LAC issue: Army for resolution at earliest
The Indian Army has asked the ministry of defence to convey to the ministry of external affairs that the latter should take up the boundary issue with China immediately. Arun Joshi reports.india Updated: Sep 16, 2011 01:41 IST
The Indian Army has asked the ministry of defence to convey to the ministry of external affairs that the latter should take up the boundary issue with China immediately.
Sources say this communication has come in the wake of the reported intrusion of two Chinese choppers into the Chumur area of Ladakh on August 25. The army wants such incursions into Indian territory to stop immediately.
The army has pressed for a possible demarcation of the boundary with China in the Ladakh region of Jammu and Kashmir and other states.
Although it denied any such incident, sources said the army too had instituted its own inquiry into the matter.
The boundary dispute between India and China was responsible for the India-China war of 1962. A large chunk of Indian territory including about 38,000 square km in the Ladakh region alone is under the occupation of China.
Varying perceptions of the borderline persist despite the Agreement on the Maintenance of Peace and Tranquillity along the Line of Actual Control (LAC) in the India-China Border Areas of September 7, 1993, and the November 1996 Agreement of Confidence Building Measures in the military field along the LAC.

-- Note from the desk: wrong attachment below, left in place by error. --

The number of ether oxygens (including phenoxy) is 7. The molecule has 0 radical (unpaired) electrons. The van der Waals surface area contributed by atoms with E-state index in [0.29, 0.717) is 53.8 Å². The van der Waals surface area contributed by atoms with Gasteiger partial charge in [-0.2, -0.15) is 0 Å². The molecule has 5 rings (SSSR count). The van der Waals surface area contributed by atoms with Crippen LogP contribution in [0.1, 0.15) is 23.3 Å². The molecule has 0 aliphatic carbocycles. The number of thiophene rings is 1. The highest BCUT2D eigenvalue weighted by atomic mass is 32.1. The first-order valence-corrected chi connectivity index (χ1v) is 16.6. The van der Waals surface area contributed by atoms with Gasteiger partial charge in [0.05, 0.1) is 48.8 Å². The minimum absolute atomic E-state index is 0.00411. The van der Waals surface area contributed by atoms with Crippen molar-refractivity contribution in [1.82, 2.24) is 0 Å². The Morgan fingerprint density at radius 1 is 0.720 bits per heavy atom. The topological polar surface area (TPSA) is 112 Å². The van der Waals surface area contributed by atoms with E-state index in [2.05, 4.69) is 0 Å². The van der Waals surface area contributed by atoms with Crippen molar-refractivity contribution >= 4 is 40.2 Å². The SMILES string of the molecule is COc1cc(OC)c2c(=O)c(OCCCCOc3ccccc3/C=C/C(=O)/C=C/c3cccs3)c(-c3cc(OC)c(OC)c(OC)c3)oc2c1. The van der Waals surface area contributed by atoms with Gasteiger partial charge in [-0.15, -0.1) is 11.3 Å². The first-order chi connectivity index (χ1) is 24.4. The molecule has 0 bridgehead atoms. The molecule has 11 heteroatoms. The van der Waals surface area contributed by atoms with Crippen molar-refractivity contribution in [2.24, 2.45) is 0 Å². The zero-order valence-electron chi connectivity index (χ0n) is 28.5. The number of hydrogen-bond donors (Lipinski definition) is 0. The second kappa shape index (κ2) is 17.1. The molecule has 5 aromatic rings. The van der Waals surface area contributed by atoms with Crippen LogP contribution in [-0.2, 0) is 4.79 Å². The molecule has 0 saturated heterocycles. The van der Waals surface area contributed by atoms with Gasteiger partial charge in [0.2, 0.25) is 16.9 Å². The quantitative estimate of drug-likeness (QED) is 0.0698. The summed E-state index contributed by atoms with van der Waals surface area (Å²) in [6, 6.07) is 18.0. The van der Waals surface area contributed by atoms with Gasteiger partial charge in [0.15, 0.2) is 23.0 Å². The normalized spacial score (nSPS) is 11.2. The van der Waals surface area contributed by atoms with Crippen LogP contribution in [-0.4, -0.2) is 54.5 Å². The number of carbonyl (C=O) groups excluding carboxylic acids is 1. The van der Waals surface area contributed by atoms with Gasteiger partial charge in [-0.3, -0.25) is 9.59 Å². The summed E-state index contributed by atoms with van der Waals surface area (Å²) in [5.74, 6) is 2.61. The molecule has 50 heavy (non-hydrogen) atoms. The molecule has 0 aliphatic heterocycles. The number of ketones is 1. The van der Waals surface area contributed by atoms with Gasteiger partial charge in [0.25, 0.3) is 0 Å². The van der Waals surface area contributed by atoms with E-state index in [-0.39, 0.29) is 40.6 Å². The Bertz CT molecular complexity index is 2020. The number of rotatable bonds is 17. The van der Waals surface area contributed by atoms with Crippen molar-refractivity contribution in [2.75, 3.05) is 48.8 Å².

The problem of intrusion has been festering for the past two-three years.
The J&K government in 2010 stopped constructing a passenger shed near the border after protests from infiltrating Chinese troops in October 2009. Chinese troops had stepped into Indian territory in the Demchok area of Ladakh along the border to register their protest.
Construction was stopped on the directions of the Indo-Tibetan Border Police and the army.
IB chief raises red flag over China
IB chief Nehchal Sandhu on Thursday raised a red flag at Beijing’s ‘intrusive’ interest in northeastern insurgent groups, many of them known to procure weapons through suppliers based in China.
Sandhu's remarks at the conference of police chiefs from across the country are unusual, particularly since the security establishment has been coy about any negative references to the economic powerhouse in public.
Sandhu’s comments came at the conference where he was outlining the security challenges facing the country.